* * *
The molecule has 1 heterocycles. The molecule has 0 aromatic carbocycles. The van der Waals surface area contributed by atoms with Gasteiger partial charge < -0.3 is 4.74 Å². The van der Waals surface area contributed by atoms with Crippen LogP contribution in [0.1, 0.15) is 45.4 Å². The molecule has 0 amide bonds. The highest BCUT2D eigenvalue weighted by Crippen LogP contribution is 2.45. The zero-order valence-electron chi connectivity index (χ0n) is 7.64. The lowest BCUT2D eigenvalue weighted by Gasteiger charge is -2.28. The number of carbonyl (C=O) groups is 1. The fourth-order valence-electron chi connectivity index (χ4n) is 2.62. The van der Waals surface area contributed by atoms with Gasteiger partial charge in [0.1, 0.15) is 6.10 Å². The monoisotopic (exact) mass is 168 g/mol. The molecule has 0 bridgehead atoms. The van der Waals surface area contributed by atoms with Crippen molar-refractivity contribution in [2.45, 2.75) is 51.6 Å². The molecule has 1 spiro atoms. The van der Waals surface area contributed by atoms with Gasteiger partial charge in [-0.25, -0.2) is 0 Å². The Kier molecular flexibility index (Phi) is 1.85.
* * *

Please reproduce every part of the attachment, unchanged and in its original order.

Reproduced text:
The molecule has 1 heterocycles. The molecule has 0 aromatic carbocycles. The van der Waals surface area contributed by atoms with Gasteiger partial charge < -0.3 is 4.74 Å². The van der Waals surface area contributed by atoms with Crippen LogP contribution in [0.1, 0.15) is 45.4 Å². The molecule has 0 amide bonds. The highest BCUT2D eigenvalue weighted by Crippen LogP contribution is 2.45. The zero-order valence-electron chi connectivity index (χ0n) is 7.64. The lowest BCUT2D eigenvalue weighted by Gasteiger charge is -2.28. The number of carbonyl (C=O) groups is 1. The fourth-order valence-electron chi connectivity index (χ4n) is 2.62. The van der Waals surface area contributed by atoms with Gasteiger partial charge in [0.1, 0.15) is 6.10 Å². The monoisotopic (exact) mass is 168 g/mol. The molecule has 0 bridgehead atoms. The van der Waals surface area contributed by atoms with Crippen molar-refractivity contribution in [2.45, 2.75) is 51.6 Å². The molecule has 1 spiro atoms. The van der Waals surface area contributed by atoms with Gasteiger partial charge in [-0.25, -0.2) is 0 Å². The Kier molecular flexibility index (Phi) is 1.85.